And, so...onward to the Season of Joy.

Lucky for all would-be gifters, the Gifting Gods favor us in December and this year I have a handy new word to describe the movement of a class of stuff from relative anonymity to Super Gift status. The word is "trending."

Essentially, there's always tons of potential in the physics of gifting. Some stuff has been around forever, like electric blenders and mixers, and some of it is gadget wizardry like all the cool iStuff that exploded like a supernova onto the market of the last several years. At the onset, no one has an Xbox or iPad or Snuggie or Jacuzzi-Style Footbath and those gifts trend and trend, seemingly forever.

But every market has a saturation point and after awhile, anyone who was ever interested in owning the object does. The tech magicians have to envision a whole new galaxy of potential unmet desire and that takes awhile - decades, even -to prototype the next progression from CD to Discman to MP3.

In the gap, existing and even moth-balled products have an opportunity to find new consumers. Some popular gift items of yesteryear like mink stoles and hot shaving cream dispensers are not likely to trend again. Their time in gift boxes under the tree is past, but sometimes an old standard will find new, if brief, popularity, like Lava Lamps. Other products went out of fashion but were always a great idea, like rain boots, and then came back to trend with a vengeance. A visit to Amazon will show that it's very easy to find the most fabulous array of rubber boots, and they make a dandy gift for all bipeds of any age and any gender who are puddle-challenged.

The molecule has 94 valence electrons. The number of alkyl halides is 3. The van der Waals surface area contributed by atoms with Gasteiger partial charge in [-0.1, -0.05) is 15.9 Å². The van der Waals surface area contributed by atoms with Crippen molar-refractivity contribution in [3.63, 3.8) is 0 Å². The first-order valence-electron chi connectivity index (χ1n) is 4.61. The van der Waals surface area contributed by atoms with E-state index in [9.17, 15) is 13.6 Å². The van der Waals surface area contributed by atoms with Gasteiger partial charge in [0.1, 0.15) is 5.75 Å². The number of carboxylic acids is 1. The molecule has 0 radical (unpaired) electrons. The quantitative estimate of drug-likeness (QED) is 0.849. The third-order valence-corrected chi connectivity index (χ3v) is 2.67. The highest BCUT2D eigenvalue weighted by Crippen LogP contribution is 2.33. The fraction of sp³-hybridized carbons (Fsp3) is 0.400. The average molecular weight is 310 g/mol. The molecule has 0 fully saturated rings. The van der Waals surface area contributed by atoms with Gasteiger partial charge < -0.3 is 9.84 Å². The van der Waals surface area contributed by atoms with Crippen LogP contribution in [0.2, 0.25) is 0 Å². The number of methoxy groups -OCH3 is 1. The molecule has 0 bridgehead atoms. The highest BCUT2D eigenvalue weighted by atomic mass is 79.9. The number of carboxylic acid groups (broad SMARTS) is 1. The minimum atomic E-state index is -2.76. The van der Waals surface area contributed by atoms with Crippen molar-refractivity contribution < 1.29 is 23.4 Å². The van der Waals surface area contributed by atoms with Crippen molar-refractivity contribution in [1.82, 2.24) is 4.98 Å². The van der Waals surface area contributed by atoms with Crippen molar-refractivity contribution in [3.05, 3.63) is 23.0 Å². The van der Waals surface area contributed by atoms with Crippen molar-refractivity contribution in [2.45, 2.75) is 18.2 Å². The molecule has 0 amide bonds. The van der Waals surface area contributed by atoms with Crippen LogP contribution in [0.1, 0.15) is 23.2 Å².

Another favorite example of trending is the KitchenAide mixer. A standard appliance, ubiquitous in the American kitchen beginning in the early 1950s, it became ever less relevant in the 70s until it became nearly invisible. While it mixes like a dream, its many deficiencies make it an annoying kitchen helper - it's heavy, has only a single function, it takes up precious counter and cabinet space, it needs attention and parts and repair. It was such a hassle to actually drag it out, use it and clean it that while every house had one, it was rarely used and consigned to the same dark closet as the electric skillet, the electric carving knife and the electric slow-cooker.

For years, the mixer went the way of home baking and home cooking. People didn't have much interest in making food at home from scratch, and the trend to instant, frozen, prepared or micro-waveable food made gifting any old-school appliance like a mixer totally unappreciated and for a certain sort of female giftee, even offensive.

But not in 2011. A KitchenAide mixer in any of its glorious colors (I like Tangerine) is a jewel of a gift. Every house delights in owning one; every kitchen would proudly display one. Because, for some years now baking and cooking are trending for both genders. Super cool people buy their meat from a charcuterie, not a butcher's (if they exist any more at all). Trendy people have all studied cuisine and wine and know from where to order the best figs. Cooking, people who cook, celebrity cooks and all of the tools, appliances, specialty food boutiques and wingdings associated with cooking are all wonderfully au currant and highly desirable.